There are many, ever-changing challenges in the transport sector. With this reality in mind, last 30 October Madrid hosted a workshop entitled “Cybersecurity in Logistics and Transport”. Promoted by the Organización Empresarial de la Logística y el Transporte (Logistics and Transport Business Organisation) (UNO), companies and players from the industry met to address the issue in depth.
One of the main focuses was the European Cybersecurity Directive, analysing its requirements and the measures set forth by the law to protect and manage incidents of this type throughout the logistics chain. Cyber Crime in the Transport Sector was the other star topic of the meeting, handled from a more practical point of view, with real examples.
Debates and success stories
The event was inaugurated by the secretary general of UNO, Francisco Armada. Next, the head of the Cybersecurity Service and OCC of the CNPIC, Alberto Francoso Figueredo shed light on the Spanish situation with the aforementioned European cybersecurity directive. Following, a speech was given by the director of Commercial Cybersecurity at Minsait, Carlos Fernández Martínez, where he mentioned protective and management measures against possible cyber incidents in logistics.
Halfway through the morning, guests attended a debate table addressing cybersecurity challenges for companies in the logistics sector. This panel had speakers such as the head of Information Security for Correos (Spanish post), Jesús García, the vice-president of Ceva Logistics, Pedro Luis de las Heras, and more.
The programme continued with a talk by Alberto Redondo Sánchez, captain of the Technological Crime Group with the Civil Guard and a presentation of a success story in cybersecurity with a big retail client, given by José María Blanco, director of Strategic Intelligence for Prosegur Ciberseguridad. A debate with Mahou and Bonduelle on how companies are tackling cybersecurity in the supply chain ended the conference before a round of conclusions.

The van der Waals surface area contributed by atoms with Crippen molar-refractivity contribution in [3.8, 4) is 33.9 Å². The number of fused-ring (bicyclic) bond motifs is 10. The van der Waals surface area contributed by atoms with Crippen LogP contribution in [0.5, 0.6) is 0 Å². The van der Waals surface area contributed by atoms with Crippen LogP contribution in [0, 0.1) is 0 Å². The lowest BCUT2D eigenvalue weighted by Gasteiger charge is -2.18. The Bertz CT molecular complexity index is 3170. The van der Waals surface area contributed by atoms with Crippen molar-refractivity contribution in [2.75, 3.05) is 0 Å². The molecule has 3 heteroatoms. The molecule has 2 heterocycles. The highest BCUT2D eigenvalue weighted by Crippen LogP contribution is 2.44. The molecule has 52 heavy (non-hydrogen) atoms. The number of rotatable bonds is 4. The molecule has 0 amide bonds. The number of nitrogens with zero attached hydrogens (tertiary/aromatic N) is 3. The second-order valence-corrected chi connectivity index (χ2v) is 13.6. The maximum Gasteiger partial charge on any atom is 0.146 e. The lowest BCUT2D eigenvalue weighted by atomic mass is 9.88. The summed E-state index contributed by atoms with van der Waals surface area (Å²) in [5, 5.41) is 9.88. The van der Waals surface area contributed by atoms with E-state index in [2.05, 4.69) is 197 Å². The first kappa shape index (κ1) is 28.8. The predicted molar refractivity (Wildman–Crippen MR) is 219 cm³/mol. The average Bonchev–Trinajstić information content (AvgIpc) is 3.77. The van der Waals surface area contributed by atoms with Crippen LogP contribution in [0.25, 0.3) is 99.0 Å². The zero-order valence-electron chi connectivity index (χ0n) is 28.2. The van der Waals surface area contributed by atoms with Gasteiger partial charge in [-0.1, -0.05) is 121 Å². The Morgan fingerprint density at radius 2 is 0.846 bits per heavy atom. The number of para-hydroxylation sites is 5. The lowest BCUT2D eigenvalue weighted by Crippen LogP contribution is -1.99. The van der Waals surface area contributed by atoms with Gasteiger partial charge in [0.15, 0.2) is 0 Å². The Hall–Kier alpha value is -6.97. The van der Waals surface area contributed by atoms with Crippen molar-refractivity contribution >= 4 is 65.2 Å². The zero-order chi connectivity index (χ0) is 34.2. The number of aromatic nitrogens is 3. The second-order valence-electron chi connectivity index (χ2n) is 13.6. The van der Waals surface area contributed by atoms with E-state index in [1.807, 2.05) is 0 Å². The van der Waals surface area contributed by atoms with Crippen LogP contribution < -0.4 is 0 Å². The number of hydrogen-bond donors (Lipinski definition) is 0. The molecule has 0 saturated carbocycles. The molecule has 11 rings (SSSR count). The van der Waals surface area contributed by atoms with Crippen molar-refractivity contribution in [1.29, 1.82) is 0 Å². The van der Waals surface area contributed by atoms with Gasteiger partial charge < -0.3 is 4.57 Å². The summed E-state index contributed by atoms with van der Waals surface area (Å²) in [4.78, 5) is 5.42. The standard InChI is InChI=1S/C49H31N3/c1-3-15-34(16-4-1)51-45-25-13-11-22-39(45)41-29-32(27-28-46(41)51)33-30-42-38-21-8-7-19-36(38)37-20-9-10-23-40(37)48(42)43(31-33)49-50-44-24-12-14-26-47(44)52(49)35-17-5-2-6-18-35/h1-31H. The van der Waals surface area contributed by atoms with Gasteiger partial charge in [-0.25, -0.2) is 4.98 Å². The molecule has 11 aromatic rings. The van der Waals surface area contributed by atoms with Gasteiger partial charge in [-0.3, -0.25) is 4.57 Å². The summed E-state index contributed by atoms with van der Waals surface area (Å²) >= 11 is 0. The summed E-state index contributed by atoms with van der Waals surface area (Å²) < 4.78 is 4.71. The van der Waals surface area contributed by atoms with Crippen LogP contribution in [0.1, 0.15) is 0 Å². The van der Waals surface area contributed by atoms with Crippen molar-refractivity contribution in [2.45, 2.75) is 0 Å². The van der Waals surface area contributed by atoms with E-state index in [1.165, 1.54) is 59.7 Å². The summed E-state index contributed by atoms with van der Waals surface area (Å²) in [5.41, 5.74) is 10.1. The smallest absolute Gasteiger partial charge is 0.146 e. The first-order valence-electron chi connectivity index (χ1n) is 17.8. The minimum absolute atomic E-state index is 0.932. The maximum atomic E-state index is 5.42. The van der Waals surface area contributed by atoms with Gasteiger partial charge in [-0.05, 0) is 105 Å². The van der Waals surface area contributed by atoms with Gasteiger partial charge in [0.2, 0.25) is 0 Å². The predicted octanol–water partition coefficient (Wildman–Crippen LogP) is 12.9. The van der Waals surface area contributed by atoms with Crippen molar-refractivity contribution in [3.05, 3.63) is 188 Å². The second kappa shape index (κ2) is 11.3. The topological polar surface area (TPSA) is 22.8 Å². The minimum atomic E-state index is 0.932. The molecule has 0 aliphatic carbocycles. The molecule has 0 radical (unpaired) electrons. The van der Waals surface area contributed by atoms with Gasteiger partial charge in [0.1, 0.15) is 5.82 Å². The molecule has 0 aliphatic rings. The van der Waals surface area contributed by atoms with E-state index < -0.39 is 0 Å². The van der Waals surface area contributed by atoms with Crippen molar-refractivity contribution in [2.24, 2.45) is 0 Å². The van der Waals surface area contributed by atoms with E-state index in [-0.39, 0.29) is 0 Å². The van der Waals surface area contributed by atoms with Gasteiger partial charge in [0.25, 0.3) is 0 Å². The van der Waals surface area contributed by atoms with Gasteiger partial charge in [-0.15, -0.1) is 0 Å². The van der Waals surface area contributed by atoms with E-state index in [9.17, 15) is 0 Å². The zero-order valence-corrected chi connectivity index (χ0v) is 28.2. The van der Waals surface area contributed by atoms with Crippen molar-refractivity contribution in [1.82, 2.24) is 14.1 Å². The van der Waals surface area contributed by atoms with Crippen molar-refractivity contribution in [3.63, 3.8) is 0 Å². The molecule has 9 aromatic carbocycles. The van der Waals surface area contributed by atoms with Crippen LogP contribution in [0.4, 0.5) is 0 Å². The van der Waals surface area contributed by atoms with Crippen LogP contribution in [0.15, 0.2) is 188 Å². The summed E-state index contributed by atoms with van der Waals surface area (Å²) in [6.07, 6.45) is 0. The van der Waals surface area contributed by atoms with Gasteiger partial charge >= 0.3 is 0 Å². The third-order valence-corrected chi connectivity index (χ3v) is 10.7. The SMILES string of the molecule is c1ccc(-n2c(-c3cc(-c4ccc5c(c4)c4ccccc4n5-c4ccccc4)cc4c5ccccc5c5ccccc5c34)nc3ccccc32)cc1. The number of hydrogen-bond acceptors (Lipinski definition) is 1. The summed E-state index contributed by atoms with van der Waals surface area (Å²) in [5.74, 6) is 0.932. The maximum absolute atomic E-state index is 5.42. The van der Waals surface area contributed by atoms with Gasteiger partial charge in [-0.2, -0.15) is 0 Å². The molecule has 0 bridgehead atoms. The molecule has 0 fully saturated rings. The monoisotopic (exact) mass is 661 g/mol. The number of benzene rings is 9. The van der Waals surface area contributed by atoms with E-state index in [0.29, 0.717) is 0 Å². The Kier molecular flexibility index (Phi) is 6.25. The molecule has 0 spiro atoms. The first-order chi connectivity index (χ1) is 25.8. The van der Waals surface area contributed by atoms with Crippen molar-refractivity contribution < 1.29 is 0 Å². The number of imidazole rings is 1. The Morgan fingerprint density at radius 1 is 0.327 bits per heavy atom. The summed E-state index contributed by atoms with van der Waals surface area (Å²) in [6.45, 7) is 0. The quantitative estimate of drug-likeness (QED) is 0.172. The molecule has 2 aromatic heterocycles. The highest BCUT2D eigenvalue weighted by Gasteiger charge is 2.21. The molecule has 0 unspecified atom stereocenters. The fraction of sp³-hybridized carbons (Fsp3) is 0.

Cybercrime, a pressing challenge for the logistics sector
Cybercrime is a plague catching many companies by surprise. The massive cyber-attack in May 2017 with the Wannacry virus jeopardised the world economy, affecting both small companies and large corporations. This threw many sectors into turmoil, such as the logistics sector. They began working for more ironclad security.
But, what kind of attacks are we talking about? Cyber criminals’ favourites would fall under social engineering, manipulating the behaviour of legitimate users to obtain confidential information. Thus, through the employees of a company and tactics such as phishing, they can create huge security breaches.
Transport and logistics companies are not especially vulnerable to this kind of attack. In fact, it is estimated that they are better-prepared than the average. However, given the data that they handle, they form part of critical infrastructures, according to the Centro Nacional para la Protección de Infraestructuras Críticas (National Centre for the Protection of Critical Infrastructures) (CNPIC), so they are a more appetising target for cyber criminals and cyber terrorists.
Training, essential in the fight against cyber crime
One part in the fight against cybercrime is IT. There are practises that reduce risk, such as updating equipment with the latest manufacturer security patches, having adequate protection tools, such as antiviruses and anti-malware and firewalls, or making periodical security backup copies of information, especially sensitive information.
However, the most fundamental step to attain a secure business setting lies in educating staff. Recognising fraudulent strategies leads people to avoid downloading malware to company servers. Workers must be taught to: not open attachments to emails that look suspicious, to be cautious when following links that come through emails, instant messages and social media, even if they come from known contacts, and, in short, to be able to distinguish trusted sources from those that are.